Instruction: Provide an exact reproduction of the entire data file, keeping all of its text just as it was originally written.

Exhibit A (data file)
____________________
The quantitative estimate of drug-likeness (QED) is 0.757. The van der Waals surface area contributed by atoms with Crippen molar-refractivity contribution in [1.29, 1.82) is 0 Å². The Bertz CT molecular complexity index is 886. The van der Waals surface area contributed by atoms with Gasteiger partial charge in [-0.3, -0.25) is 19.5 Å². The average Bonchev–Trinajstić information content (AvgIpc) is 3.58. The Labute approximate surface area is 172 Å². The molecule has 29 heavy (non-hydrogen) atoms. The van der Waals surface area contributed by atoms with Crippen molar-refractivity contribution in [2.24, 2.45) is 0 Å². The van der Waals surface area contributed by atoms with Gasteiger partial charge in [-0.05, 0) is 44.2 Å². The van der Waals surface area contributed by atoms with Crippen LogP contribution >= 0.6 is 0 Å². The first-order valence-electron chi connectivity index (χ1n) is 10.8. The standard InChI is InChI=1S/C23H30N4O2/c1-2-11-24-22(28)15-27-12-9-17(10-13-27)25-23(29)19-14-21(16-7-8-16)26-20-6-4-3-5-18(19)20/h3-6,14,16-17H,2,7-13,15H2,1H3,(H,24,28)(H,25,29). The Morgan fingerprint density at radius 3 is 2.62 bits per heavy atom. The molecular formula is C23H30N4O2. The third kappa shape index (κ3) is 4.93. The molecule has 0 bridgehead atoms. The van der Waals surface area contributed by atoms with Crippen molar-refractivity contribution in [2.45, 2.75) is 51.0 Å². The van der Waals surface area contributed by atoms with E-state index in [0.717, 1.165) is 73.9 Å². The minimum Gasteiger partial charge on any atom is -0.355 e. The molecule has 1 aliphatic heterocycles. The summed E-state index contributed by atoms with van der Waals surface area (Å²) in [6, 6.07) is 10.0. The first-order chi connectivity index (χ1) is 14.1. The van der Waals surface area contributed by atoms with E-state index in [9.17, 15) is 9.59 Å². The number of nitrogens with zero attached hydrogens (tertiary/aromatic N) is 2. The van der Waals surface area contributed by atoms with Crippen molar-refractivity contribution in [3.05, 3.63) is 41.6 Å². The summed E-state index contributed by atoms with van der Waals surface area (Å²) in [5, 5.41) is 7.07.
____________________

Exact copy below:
The quantitative estimate of drug-likeness (QED) is 0.757. The van der Waals surface area contributed by atoms with Crippen molar-refractivity contribution in [1.29, 1.82) is 0 Å². The Bertz CT molecular complexity index is 886. The van der Waals surface area contributed by atoms with Gasteiger partial charge in [-0.3, -0.25) is 19.5 Å². The average Bonchev–Trinajstić information content (AvgIpc) is 3.58. The Labute approximate surface area is 172 Å². The molecule has 29 heavy (non-hydrogen) atoms. The van der Waals surface area contributed by atoms with Crippen molar-refractivity contribution in [2.24, 2.45) is 0 Å². The van der Waals surface area contributed by atoms with Gasteiger partial charge in [-0.05, 0) is 44.2 Å². The van der Waals surface area contributed by atoms with Crippen LogP contribution >= 0.6 is 0 Å². The first-order valence-electron chi connectivity index (χ1n) is 10.8. The standard InChI is InChI=1S/C23H30N4O2/c1-2-11-24-22(28)15-27-12-9-17(10-13-27)25-23(29)19-14-21(16-7-8-16)26-20-6-4-3-5-18(19)20/h3-6,14,16-17H,2,7-13,15H2,1H3,(H,24,28)(H,25,29). The Morgan fingerprint density at radius 3 is 2.62 bits per heavy atom. The molecular formula is C23H30N4O2. The third kappa shape index (κ3) is 4.93. The molecule has 0 bridgehead atoms. The van der Waals surface area contributed by atoms with Crippen molar-refractivity contribution in [2.45, 2.75) is 51.0 Å². The van der Waals surface area contributed by atoms with E-state index in [0.717, 1.165) is 73.9 Å². The minimum Gasteiger partial charge on any atom is -0.355 e. The molecule has 1 aliphatic heterocycles. The summed E-state index contributed by atoms with van der Waals surface area (Å²) in [6, 6.07) is 10.0. The first-order chi connectivity index (χ1) is 14.1. The van der Waals surface area contributed by atoms with E-state index in [9.17, 15) is 9.59 Å². The number of nitrogens with zero attached hydrogens (tertiary/aromatic N) is 2. The van der Waals surface area contributed by atoms with Crippen molar-refractivity contribution in [3.05, 3.63) is 41.6 Å². The summed E-state index contributed by atoms with van der Waals surface area (Å²) in [5, 5.41) is 7.07.